Overall, this therapeutic strategy needs further development, but it is undoubtedly effective against gynecological cancers.

    CHALLENGES AND FUTURE DIRECTIONS

    Many pre-clinical studies have been carried out to elucidate the molecular mechanisms of Notch-mediated drug resistance in female tumors. Although the possibility of manipulating a key regulator of tumoral, stromal, and immune compartments makes this pathway a promising candidate to cope with drug resistance, its inhibition may be challenging.

    First, given that Notch receptors are active in healthy tissues, pan-Notch inhibition led to off-target effects in several clinical trials[269]. Therefore, research is moving towards Notch-specific targeted therapies to reduce normal tissue toxicity, as clearly described by Majumder et al.[270]. As a result, more efforts are required in the future to test these novel Notch-modulating agents in synergistic combination with current treatments to effectively tackle Notch-driven resistance.

    Second, since Notch signaling is deeply interconnected with other pathways which work in concert to promote drug resistance[271], Notch signaling modulation may be made ineffective by the activation of compensatory pathways. As a result, the dissection of the underlying crosstalks will be necessary to come closer to the above-mentioned goal.

    Third, Notch signaling may act differently in cell subpopulations within the same tumor and TME, thereby adding a further layer of complexity. For instance, as mentioned above, Notch signaling plays a pivotal role in shaping tumor immunity, but it can promote a pro- or anti-tumor response, thus questioning the effects of unspecific Notch targeting. These findings underscore the need for selective delivery. In this scenario, nanocarriers may circumvent this obstacle to increase tissue/cell-specific targeting. Interestingly, GSIs and other Notch-modulating agents have begun to be encapsulated in nano-formulations in BC and OC preclinical models[272], thus providing foundations for further studies.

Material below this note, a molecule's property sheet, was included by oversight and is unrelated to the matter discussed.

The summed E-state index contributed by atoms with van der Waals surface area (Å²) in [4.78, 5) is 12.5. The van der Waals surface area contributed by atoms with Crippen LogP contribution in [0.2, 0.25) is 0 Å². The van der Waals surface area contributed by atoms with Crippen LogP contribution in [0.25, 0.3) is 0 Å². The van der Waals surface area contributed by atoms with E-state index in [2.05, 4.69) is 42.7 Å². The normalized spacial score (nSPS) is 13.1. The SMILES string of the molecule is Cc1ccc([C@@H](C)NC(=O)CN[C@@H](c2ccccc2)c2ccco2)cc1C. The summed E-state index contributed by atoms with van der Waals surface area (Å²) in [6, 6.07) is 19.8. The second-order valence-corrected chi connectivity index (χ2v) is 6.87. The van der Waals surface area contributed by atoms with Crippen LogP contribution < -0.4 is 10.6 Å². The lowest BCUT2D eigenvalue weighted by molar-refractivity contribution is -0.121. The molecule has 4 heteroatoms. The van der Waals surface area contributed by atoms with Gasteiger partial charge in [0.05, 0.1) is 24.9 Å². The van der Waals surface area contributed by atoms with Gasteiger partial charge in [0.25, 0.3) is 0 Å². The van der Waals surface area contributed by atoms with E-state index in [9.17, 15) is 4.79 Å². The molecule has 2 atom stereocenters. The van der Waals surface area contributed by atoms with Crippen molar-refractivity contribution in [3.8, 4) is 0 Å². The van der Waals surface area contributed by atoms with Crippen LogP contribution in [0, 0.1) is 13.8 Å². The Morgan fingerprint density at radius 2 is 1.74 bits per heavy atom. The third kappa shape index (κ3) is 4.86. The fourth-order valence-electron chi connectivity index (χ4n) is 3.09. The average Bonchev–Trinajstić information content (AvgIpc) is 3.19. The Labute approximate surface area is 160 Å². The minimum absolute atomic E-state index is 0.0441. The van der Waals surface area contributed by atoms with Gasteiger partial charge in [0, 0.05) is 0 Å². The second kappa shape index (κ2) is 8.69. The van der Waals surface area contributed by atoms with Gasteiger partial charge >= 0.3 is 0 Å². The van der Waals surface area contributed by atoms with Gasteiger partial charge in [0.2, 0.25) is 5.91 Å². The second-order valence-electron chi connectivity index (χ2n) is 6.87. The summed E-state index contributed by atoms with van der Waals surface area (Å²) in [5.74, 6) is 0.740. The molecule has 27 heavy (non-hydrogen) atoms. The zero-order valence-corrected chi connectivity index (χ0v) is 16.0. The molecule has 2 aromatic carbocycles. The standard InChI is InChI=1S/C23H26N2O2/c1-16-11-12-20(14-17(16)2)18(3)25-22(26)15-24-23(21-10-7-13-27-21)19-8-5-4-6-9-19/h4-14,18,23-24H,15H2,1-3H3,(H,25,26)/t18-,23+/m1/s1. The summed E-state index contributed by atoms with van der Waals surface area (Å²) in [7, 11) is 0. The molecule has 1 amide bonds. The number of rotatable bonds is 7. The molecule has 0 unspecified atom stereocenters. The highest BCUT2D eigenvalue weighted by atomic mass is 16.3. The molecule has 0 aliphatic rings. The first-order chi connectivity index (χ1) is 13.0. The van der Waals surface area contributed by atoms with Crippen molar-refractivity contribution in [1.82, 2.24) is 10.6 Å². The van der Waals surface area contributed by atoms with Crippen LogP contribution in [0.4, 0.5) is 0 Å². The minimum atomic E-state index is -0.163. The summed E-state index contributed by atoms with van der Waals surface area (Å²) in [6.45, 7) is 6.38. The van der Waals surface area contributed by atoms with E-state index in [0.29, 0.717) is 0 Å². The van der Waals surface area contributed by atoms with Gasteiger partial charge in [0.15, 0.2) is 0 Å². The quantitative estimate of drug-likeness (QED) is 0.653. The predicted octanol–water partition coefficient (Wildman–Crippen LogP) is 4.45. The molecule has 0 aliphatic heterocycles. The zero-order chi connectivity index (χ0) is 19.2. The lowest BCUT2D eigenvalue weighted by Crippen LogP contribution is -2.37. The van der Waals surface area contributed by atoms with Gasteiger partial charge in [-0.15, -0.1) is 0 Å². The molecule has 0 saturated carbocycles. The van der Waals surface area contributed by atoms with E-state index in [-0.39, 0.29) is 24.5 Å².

To sum up, taking into account the above-mentioned evidence, further studies should be carried out to achieve higher efficacy and clinical translation of Notch targeting.

    CONCLUSION

    Development of resistance severely hampers therapy efficacy and decreases the survival of tumor-bearing patients, including women affected by female-specific cancers. Indeed, given that researchers and clinicians are continuously obliged to face this obstacle, over the past decades, a lot of effort has been put into dissecting this complex phenomenon. Emerging evidence proves the key role played by the evolutionary conserved Notch pathway. In the present review, we describe how Notch signaling contributes to several kinds of resistance, from chemo- and radio-resistance to hormone-based and targeted therapies in female malignancies. The preclinical results obtained in BC, OC, CC, and EC contexts suggest that Notch signaling inhibition can be an effective tool to counteract drug resistance. Nonetheless, given that Notch signaling is broadly involved in tumoral, stromal, and immune compartments, future studies need to focus even more on a way to obtain higher efficacy before translating into the clinics.

    DECLARATIONS

    Authors’ contributions

    Study Concept and design: Giuli MV